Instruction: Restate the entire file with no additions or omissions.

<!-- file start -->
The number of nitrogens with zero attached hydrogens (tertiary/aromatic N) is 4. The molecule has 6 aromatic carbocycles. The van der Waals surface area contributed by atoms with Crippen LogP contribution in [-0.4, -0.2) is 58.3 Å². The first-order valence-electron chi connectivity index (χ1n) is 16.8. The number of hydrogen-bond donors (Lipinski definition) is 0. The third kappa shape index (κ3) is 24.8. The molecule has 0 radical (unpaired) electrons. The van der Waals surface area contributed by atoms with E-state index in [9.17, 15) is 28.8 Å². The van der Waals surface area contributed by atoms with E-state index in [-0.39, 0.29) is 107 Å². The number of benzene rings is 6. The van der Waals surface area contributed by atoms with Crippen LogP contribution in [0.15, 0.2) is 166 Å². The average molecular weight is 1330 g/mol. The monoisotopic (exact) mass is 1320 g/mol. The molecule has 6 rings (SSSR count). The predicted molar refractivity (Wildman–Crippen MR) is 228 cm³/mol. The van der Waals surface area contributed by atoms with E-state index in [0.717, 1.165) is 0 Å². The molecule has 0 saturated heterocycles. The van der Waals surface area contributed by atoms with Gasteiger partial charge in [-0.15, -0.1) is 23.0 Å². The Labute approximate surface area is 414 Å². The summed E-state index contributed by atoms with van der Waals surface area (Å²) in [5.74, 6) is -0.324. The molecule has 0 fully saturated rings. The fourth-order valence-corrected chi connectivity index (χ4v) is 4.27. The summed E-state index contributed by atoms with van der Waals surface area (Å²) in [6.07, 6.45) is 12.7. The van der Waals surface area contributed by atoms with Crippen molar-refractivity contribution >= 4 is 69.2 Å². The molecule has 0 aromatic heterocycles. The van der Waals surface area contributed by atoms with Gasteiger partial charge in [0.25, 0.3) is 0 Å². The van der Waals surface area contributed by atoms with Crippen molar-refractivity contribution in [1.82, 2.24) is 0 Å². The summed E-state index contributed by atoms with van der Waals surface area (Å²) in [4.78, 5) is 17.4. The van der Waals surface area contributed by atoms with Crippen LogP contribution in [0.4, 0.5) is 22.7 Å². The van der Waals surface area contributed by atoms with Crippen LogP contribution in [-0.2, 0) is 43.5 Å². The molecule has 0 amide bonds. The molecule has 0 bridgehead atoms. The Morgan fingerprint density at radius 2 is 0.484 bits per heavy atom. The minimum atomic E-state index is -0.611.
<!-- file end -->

The number of nitrogens with zero attached hydrogens (tertiary/aromatic N) is 4. The molecule has 6 aromatic carbocycles. The van der Waals surface area contributed by atoms with Crippen LogP contribution in [-0.4, -0.2) is 58.3 Å². The first-order valence-electron chi connectivity index (χ1n) is 16.8. The number of hydrogen-bond donors (Lipinski definition) is 0. The third kappa shape index (κ3) is 24.8. The molecule has 0 radical (unpaired) electrons. The van der Waals surface area contributed by atoms with E-state index in [9.17, 15) is 28.8 Å². The van der Waals surface area contributed by atoms with E-state index in [-0.39, 0.29) is 107 Å². The number of benzene rings is 6. The van der Waals surface area contributed by atoms with Crippen LogP contribution in [0.15, 0.2) is 166 Å². The average molecular weight is 1330 g/mol. The monoisotopic (exact) mass is 1320 g/mol. The molecule has 6 rings (SSSR count). The predicted molar refractivity (Wildman–Crippen MR) is 228 cm³/mol. The van der Waals surface area contributed by atoms with E-state index in [0.717, 1.165) is 0 Å². The molecule has 0 saturated heterocycles. The van der Waals surface area contributed by atoms with Gasteiger partial charge in [-0.15, -0.1) is 23.0 Å². The Labute approximate surface area is 414 Å². The summed E-state index contributed by atoms with van der Waals surface area (Å²) in [5.74, 6) is -0.324. The molecule has 0 fully saturated rings. The fourth-order valence-corrected chi connectivity index (χ4v) is 4.27. The summed E-state index contributed by atoms with van der Waals surface area (Å²) in [6.07, 6.45) is 12.7. The van der Waals surface area contributed by atoms with Crippen molar-refractivity contribution >= 4 is 69.2 Å². The molecule has 0 aromatic heterocycles. The van der Waals surface area contributed by atoms with Gasteiger partial charge in [0.25, 0.3) is 0 Å². The van der Waals surface area contributed by atoms with Crippen molar-refractivity contribution in [1.82, 2.24) is 0 Å². The summed E-state index contributed by atoms with van der Waals surface area (Å²) in [4.78, 5) is 17.4. The van der Waals surface area contributed by atoms with Crippen LogP contribution in [0.4, 0.5) is 22.7 Å². The van der Waals surface area contributed by atoms with Crippen LogP contribution in [-0.2, 0) is 43.5 Å². The molecule has 0 amide bonds. The molecule has 0 bridgehead atoms. The Morgan fingerprint density at radius 2 is 0.484 bits per heavy atom. The minimum atomic E-state index is -0.611.